BY MID-MORNING we were sick of huddling at camp.
Everyone was up, Charley had unfolded from the front seat of Darius's station wagon, and we could feel the pull of the Trance Zone, out there, in the rain, its detonation only two hours away. So we made our peace with the weather - said to ourselves, what's a little bit of water after all? - got ourselves organised and ventured forth.
Almost immediately we gravitated to a camp a few sites down where true house-bus-owning hippies had parked up. Fifteen of them were out in the rain drumming up a storm. We knelt down to watch.
At the front was a little boy with corkscrewing blond locks, huge smile splitting his face, banging bongos for all he was worth; at the back an elderly lady, sun beaten and leathery, eyes closed and ecstatic, drumming a doumbek also with wild abandon; others of both sexes and all ages running the gamut in-between.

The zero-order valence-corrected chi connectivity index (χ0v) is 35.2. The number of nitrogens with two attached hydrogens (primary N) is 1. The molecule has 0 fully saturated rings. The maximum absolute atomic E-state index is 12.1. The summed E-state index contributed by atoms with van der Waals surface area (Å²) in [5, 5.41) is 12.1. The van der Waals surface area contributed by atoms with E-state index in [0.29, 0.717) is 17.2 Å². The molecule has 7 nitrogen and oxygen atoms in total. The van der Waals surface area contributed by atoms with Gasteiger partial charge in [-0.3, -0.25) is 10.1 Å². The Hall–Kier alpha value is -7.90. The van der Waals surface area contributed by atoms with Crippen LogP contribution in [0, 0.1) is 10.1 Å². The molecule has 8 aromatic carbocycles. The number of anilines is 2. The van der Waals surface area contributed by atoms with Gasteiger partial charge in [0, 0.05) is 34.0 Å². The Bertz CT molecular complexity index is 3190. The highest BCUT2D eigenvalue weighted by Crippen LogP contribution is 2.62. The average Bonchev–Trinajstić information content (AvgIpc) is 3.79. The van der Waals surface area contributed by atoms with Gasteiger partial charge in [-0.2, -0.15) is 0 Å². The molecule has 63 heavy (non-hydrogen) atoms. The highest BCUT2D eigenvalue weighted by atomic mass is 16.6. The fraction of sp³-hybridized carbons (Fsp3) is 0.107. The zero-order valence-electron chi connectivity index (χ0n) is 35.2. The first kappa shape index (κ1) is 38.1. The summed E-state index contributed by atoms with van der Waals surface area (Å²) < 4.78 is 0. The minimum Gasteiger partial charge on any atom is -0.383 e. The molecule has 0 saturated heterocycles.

Water danced on the surface of their drums, flew from their flying hair; their frenetic multi-timbre beat intercut by woodstocks, tambourines, bells; their accompanying shouts emphasising their rhythm.
I had never seen a hippy drum circle before, but whatever my prejudices - although who was a man wearing silver nail polish to judge? - they quickly melted away. Everything about it appealed to me: the aliveness and joyfulness, the playfulness, the pure-centred presentness.
In the crisp cold air something ancestral stalked, some deep tribal consciousness uneffaced, and in the grey it called to the faithful, collected them, stitched them together so that by the time we left scores had congregated, knelt, pulsed with appreciation.
"Fark that was cool," I said to Joseph as we moved away.
"Fucken A,” he replied, his eyes bright. “You know if only you had enough hair for dreadlocks, Izz, you'd make a good hippy." He ne-ne-ne'ed in the murk.
We pushed on, made for the slippery clay track that would take us through the trees and across the ridge line and down into where the dance zones, market stalls and hundreds of portaloos lived.
Large pools of olive water, cold and reeking of loam, now had to be dodged, and when we reached the track, full of the soft sad chatter of rain on leaves, we used mincing steps to keep our feet. A few wobbles and frantic arm waving caused much mirth, but nobody went for a proper skate.
Safely negotiated, we emerged on the other side of the ridge and into the wide-open spaces of the dance fields . . .
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